A personal tribute to Christine Pembridge:1926-2011

I studied the piano with Christine Pembridge in Brighton from the beginning, aged 5, until I left school at 18. The influence she had on my life is immense, profound, immeasurable and irreplaceable. Christine did not just teach me about playing the piano: she taught me about all aspects of music and indeed life. The skills she taught me are not only about playing the piano, but all aspects of music, performance of all kinds, teaching, communication, leadership and love. The principles she instilled in me are ones that I call on every day of my life, and have been a direct part of everything successful I have ever done.

One of Christine’s great principles was that the role of a teacher should be to make themselves redundant, that is, the aim should be for the student to become independent of the teacher. The best way of doing that is to teach someone how to teach, because then they can teach themselves as well as others. Although I am mainly a teacher of mathematics, I still apply that principle; it is my guide for how to be a good teacher.

Chopin Ballade no. 3

From the Memorial Concert for Christine Pembridge, 12 March 2012

With Christine Pembridge and my parents after my performance of the Grieg piano concerto with the (high) school.

One way in which Christine taught us this was to hold masterclasses for all her pupils before competitions, in which we all gathered in her music room and performed our pieces to each other. Afterwards, everyone was required to give constructive criticism in turn, without repeating any criticism that had already been given. Even the smallest pupils did this, from the age of 5 up to 18. We learnt to listen attentively and critically. It was an exacting but edifying experience. Now performance criticism comes very easily to me, and I always prepare for concerts by recording myself and listening critically. Moreover, I am not daunted by performance of any kind, whether it’s a piano concerto or a maths lecture to an audience of some of the fiercest mathematicians on earth, or – perhaps worse – an audience of sceptical teenagers.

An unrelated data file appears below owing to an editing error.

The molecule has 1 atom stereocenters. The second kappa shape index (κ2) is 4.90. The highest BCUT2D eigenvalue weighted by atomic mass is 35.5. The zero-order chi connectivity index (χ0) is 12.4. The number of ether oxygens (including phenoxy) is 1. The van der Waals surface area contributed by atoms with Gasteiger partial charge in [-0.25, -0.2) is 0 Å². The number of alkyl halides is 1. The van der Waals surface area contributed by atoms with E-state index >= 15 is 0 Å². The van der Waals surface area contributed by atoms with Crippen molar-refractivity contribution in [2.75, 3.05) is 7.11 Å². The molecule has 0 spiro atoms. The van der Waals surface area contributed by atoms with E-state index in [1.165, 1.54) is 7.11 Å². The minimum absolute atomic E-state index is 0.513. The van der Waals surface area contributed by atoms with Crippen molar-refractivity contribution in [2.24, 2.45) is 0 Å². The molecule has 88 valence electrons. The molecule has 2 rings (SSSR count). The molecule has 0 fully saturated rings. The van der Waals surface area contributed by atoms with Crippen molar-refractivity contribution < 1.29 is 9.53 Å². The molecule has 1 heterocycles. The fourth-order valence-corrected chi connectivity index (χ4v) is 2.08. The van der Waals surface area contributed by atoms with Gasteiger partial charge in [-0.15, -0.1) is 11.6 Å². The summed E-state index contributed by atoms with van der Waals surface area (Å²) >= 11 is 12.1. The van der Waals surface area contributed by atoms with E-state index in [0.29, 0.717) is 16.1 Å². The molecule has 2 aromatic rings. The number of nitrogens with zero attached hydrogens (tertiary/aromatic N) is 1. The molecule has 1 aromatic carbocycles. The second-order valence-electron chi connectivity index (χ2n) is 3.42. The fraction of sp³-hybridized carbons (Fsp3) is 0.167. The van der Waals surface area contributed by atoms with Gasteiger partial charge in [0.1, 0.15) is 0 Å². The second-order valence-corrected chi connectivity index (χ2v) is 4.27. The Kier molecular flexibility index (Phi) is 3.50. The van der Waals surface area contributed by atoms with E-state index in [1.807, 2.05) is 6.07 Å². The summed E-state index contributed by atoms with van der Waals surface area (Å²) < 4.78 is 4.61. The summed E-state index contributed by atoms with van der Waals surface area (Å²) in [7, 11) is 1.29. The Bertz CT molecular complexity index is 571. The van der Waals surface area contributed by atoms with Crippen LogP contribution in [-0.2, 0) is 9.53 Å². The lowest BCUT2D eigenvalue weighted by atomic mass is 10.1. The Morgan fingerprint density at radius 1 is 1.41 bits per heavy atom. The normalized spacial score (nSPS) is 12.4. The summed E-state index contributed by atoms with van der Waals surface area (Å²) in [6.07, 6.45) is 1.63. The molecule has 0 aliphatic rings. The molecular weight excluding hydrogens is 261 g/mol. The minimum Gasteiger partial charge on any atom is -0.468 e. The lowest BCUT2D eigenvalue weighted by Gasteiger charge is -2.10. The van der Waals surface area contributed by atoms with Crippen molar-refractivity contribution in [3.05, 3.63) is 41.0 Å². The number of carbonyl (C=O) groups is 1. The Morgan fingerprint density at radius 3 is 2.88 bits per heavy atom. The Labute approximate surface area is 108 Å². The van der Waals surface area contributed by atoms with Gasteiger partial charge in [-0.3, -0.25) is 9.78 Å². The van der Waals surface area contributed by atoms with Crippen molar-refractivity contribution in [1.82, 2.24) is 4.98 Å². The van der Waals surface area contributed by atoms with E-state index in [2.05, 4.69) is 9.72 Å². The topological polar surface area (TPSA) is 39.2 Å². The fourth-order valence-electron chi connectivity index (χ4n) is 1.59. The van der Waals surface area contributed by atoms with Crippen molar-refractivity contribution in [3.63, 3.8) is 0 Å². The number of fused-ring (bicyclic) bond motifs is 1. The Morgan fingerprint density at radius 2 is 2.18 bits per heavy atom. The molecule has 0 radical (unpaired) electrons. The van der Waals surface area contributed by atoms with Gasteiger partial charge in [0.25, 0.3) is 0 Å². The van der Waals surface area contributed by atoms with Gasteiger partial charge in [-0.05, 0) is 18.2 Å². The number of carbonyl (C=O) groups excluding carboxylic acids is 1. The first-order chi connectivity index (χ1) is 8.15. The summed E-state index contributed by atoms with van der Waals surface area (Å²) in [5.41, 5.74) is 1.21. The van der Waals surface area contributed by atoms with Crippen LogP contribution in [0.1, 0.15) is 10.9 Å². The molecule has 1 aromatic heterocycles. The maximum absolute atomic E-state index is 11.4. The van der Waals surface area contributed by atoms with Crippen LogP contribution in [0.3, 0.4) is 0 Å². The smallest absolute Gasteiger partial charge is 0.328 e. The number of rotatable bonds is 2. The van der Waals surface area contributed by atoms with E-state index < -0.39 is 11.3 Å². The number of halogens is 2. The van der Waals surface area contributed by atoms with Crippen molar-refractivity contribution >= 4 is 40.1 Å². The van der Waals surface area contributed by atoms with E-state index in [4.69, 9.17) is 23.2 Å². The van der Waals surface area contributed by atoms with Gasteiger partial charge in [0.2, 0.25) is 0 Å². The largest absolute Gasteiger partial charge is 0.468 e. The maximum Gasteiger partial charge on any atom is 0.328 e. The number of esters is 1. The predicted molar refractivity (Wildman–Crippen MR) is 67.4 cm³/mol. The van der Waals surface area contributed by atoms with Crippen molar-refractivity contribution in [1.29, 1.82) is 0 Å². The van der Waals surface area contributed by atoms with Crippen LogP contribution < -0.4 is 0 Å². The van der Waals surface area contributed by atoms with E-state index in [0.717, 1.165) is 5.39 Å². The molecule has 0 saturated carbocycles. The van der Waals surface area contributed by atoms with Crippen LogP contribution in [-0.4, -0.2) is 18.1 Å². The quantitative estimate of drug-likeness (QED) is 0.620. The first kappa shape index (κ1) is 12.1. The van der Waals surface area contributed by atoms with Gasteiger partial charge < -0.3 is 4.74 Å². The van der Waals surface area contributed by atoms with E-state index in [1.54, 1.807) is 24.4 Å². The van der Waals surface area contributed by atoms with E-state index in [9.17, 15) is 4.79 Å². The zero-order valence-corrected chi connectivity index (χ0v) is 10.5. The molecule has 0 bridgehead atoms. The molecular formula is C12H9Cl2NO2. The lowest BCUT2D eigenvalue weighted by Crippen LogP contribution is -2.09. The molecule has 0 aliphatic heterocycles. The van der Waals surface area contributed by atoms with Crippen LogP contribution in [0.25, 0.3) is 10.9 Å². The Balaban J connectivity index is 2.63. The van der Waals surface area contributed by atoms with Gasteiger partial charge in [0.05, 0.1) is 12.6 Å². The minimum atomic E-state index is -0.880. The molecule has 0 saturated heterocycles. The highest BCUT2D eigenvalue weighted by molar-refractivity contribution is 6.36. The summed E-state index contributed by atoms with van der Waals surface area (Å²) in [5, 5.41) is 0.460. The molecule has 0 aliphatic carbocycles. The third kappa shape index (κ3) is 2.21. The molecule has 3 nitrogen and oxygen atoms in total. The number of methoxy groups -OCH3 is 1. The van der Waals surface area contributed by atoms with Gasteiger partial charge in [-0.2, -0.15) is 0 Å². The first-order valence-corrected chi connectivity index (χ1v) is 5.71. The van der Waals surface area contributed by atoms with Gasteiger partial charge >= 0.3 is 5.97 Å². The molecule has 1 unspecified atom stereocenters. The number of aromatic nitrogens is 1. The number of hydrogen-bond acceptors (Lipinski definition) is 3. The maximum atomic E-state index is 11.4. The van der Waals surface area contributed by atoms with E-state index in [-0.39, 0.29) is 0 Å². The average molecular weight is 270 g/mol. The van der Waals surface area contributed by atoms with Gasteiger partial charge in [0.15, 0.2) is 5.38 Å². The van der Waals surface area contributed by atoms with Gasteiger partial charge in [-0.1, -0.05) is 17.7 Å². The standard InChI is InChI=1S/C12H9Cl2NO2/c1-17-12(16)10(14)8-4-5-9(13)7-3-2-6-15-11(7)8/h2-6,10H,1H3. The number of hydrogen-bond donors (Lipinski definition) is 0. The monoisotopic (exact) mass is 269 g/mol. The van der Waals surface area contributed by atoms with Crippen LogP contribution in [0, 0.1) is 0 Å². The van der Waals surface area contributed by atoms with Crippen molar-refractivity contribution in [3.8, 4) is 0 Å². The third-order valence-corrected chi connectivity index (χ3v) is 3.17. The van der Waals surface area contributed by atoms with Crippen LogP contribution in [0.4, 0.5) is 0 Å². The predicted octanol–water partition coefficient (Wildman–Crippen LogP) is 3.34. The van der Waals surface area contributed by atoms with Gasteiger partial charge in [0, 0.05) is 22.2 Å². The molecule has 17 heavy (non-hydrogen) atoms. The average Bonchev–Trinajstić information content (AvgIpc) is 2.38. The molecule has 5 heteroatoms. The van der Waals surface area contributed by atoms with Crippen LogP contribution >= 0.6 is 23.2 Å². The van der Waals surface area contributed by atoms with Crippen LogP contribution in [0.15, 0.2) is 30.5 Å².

Last, but certainly not least, these masterclasses created a feeling of strong camaraderie among Christine’s pupils.  She had no children herself, and often said that we, her pupils, were her children. In that sense, her pupils were all brothers and sisters. There are certainly “family” traits among us, and I can feel these even when I meet pupils of hers from different generations with whom I have no directly shared experience.  This is how deep her teaching runs.

It is impossible to sum up in words everything that Christine meant and continues to mean to me. As a small expression of this, I organised, along with several other pupils, a concert in her memory in March 2012. 13 of her pupils played, ranging from the age of 9 to 73, to an audience of several hundred.

Probably the greatest thing I can do in her memory is to continue playing music and passing on as much of her teaching as I can. The last time I saw her, I didn’t know it would be the last time, but in retrospect I realised that she knew; I suppose those close to death have a clearer vision of these things. We listened to a recording of me performing the Ballade no. 3 by Chopin, which she chose out of all the recordings I had brought with me to the hospice. As she walked me out she said,

“Thank you for putting that lovely tune back in my head!” and then she said “You’ll be playing the piano for the rest of your life, won’t you.”

I thought it was an extraordinary question as the answer was so obviously yes, but then I thought about how few people actually continue performing on the piano when it isn’t their full time job. Christine was always very tickled by and proud of the fact that I was a mathematician and a pianist. I still marvel at the fact that my continuing to play the piano was something that could give her such joy all the way to her death. But that’s how she was – when her performing career was cut short, she was utterly dedicated to her pupils.

She kissed me goodbye with so much love; I have never seen so much love inscribed on anyone’s face.

Her influence on me was so valuable and important that I dedicated my first book, “How to Bake Pi” to her memory.